'Too drunk' Calif. gambler sues Las Vegas casino over $500,000 debt


LAS VEGAS -- A California man who lost $500,000 in 17 hours gambling at a Las Vegas casino was so drunk he could not remember the episode after waking up in his hotel room, said a lawsuit filed on his behalf that seeks to erase the debt.

Mark Johnston arrived drunk at the Downtown Grand casino and was plied with free alcoholic drinks while he gambled, according to the suit filed Feb. 18 in Nevada state court for Clark County.

Starting the night of Jan. 30 and running into the next afternoon, Johnston played pai gow and blackjack for 17 hours and was served about 20 drinks, according to the lawsuit.

“Mr. Johnston, an experienced gambler, was dropping chips on the floor, confusing chip colors and slurring his speech badly, and he was unable to read his cards or set his hands properly," the lawsuit stated.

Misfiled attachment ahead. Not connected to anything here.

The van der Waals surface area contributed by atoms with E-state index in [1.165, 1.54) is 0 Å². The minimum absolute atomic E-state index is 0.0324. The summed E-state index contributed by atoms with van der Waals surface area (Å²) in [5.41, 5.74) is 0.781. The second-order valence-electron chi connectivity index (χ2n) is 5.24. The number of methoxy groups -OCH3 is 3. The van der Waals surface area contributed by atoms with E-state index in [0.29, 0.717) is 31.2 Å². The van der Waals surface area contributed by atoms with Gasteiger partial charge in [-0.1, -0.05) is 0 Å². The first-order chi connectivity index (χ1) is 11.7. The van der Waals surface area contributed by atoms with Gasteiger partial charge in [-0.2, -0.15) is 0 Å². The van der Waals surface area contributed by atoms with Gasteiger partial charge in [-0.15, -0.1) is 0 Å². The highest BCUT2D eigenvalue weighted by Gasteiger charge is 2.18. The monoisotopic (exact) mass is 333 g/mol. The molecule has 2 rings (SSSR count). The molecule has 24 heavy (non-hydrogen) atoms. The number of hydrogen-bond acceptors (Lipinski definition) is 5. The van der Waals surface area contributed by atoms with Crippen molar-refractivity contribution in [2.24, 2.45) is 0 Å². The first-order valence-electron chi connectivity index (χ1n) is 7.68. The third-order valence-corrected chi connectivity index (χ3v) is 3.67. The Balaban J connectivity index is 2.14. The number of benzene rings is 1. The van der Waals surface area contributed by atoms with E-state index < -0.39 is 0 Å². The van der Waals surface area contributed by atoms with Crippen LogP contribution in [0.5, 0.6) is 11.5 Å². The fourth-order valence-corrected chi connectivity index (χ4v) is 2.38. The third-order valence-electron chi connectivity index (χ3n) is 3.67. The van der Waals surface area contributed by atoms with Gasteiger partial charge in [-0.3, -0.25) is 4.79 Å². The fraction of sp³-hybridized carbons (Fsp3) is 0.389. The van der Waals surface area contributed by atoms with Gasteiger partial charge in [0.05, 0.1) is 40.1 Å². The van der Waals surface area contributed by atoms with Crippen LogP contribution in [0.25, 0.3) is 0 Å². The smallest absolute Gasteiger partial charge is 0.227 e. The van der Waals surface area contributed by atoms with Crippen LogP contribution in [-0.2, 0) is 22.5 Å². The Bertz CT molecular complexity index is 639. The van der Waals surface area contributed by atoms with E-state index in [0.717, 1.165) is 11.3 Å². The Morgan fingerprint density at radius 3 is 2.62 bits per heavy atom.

Before arriving in Las Vegas, the Ventura, California, resident had been given credit in the amount of $250,000, and that amount was increased while he was gambling so he ultimately lost $500,000, the lawsuit said.

Nevada gaming regulations prohibit casinos from allowing visibly drunk guests from continuing to gamble.

After leaving the gambling tables, Johnston went to his hotel room and woke up the next day with no memory of his time at the tables, stated the lawsuit, which described his mental state while he was gambling as a “blackout period.”

A spokeswoman for the Downtown Grand casino declined to comment on the lawsuit.

The Downtown Grand opened in November in downtown Las Vegas, where some of the city's original casinos are located. The larger resort casinos are on The Strip a few miles away.

The lawsuit accuses the casino of negligence, reckless endangerment, fraud and other wrongdoing.

It seeks to have a court declare Johnston's $500,000 gambling debt to the casino null and void, and seeks unspecified compensatory and punitive damages.